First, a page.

1. First: Matej Jug is 33 yo, is no ED ref but only in First Group.
    Second: it was impossible for him to have an optimum positioning in the 2nd penalty scene. It was a very quick counterattack with some unexpected moves and passes. Freeze frames are nice but they blur reality in this case.
    Furthermore, you could pay more attention to the basic performance, which was overall very good.

  2. Thank you Anon for your comments. Although your comments are not relevant to the main message of this post, I shall nevertheless address them (to emphasize the main message).

    1) I apologize for assigning the incorrect category of FIFA referee for Matej Jug (sorry, I promoted him prematurely !!). However, this does not excuse the fact that he is still a FIFA referee, and as an international referee, Jug has shown a different application to FIFA's standard positioning for penalty kicks.

    I would imagine that Jug's local and regional referees association will have taught this standard positioning for penalty kicks at the start of his early refereeing career, or given updates. Later, Jug's national referees association will have taught this too, so that all national level referees should apply FIFA's suggested positioning consistently. And then FIFA workshops and meetings would have probably covered this too (with assessors pointing out any incorrect applications of the Laws). Throughout this chain from local referee level to FIFA level — where referees receive regular assessment reports — the aim is to teach and achieve a consistent standard of refereeing performance.

    2) I did not comment on the reason *why* Jug was far behind play when the second penalty occurred. Obviously, there will be times when the match referee is far behind play and must therefore rely on the assistance of his AR (and EAR, if applicable). I simply asked who made the call? The AR or EAR? Was there assistance and teamwork?

    3) Early on in the post I clearly stated that others have observed and assessed the performance of Jug (see The Third Team). The main message of this post was just an observation about the inconsistencies of the application of the LOTG amongst FIFA referees. We should be concerned that if there are inconsistencies amongst FIFA referees about relatively "simple knowledge" (i.e. the basic knowledge of positioning for penalty kicks) then what other inconsistencies might exist amongst FIFA referees … who, we are told, are always striving for consistency? This is the concern.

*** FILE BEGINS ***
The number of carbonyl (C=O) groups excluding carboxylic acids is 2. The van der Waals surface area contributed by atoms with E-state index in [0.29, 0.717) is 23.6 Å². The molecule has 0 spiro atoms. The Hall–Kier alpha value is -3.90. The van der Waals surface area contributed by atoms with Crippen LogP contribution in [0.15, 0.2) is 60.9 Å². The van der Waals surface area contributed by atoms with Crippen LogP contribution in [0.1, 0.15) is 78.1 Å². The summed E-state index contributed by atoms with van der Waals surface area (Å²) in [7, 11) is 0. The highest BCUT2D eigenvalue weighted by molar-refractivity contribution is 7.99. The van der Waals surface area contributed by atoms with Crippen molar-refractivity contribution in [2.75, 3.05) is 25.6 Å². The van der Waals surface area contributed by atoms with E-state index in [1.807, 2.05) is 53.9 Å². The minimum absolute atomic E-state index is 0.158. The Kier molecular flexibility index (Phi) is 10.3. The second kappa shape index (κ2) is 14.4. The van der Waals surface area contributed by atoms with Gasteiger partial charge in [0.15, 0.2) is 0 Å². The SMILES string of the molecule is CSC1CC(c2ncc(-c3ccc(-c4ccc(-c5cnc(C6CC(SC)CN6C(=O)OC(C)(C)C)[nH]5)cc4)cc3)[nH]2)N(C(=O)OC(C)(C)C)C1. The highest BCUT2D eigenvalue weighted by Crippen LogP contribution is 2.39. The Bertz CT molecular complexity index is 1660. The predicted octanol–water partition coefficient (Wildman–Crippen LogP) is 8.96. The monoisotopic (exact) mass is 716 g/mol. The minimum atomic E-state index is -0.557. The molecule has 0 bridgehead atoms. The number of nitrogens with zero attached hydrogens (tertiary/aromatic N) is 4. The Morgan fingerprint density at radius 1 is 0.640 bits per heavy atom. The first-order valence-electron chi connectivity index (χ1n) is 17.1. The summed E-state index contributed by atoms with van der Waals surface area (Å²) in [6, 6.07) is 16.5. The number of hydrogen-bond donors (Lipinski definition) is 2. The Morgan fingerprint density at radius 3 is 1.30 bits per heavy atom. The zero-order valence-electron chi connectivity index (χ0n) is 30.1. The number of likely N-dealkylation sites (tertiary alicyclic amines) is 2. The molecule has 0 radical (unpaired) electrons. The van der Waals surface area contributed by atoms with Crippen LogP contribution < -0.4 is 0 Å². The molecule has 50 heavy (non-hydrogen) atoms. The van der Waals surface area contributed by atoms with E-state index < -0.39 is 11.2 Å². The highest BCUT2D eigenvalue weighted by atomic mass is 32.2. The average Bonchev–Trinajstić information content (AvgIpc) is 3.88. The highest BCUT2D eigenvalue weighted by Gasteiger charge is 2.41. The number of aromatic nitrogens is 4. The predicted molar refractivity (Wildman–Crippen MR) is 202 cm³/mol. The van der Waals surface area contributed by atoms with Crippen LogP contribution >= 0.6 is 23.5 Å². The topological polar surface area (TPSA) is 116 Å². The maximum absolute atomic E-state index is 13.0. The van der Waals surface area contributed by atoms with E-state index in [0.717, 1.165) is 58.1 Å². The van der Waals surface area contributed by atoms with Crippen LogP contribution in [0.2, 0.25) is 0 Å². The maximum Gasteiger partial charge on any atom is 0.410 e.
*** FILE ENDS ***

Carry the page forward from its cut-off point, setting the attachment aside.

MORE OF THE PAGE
3. Ok, I'll bite. What's wrong with his position on the two PKs? You don't elaborate on that while implying its not correct.

    1. I'm curious on this one... Are you implying that the Center Referee is standing at the wrong spot during the PK? To me - he's sort of halfway between where he should be for a PK and Kicks from the Mark. And the AR is standing where he should be during Kicks from the Mark, not a PK. Glad your website is up and running. Chris

  4. Standing a few metres out of position on a penalty kick... THE HORROR!!!

  5. Thank you everyone for your comments.

    I have posted a response in "FIFA Guidelines For Referees: Positioning for a Penalty Kick"

    Please feel free to comment further if clarification is needed.

  6. I'm also a bit confused about your positioning comments - please elaborate with reference to this article... it looks standard to me!

  7. Here's a previous post that can serve as a good teaching example of positioning during penalty kicks ...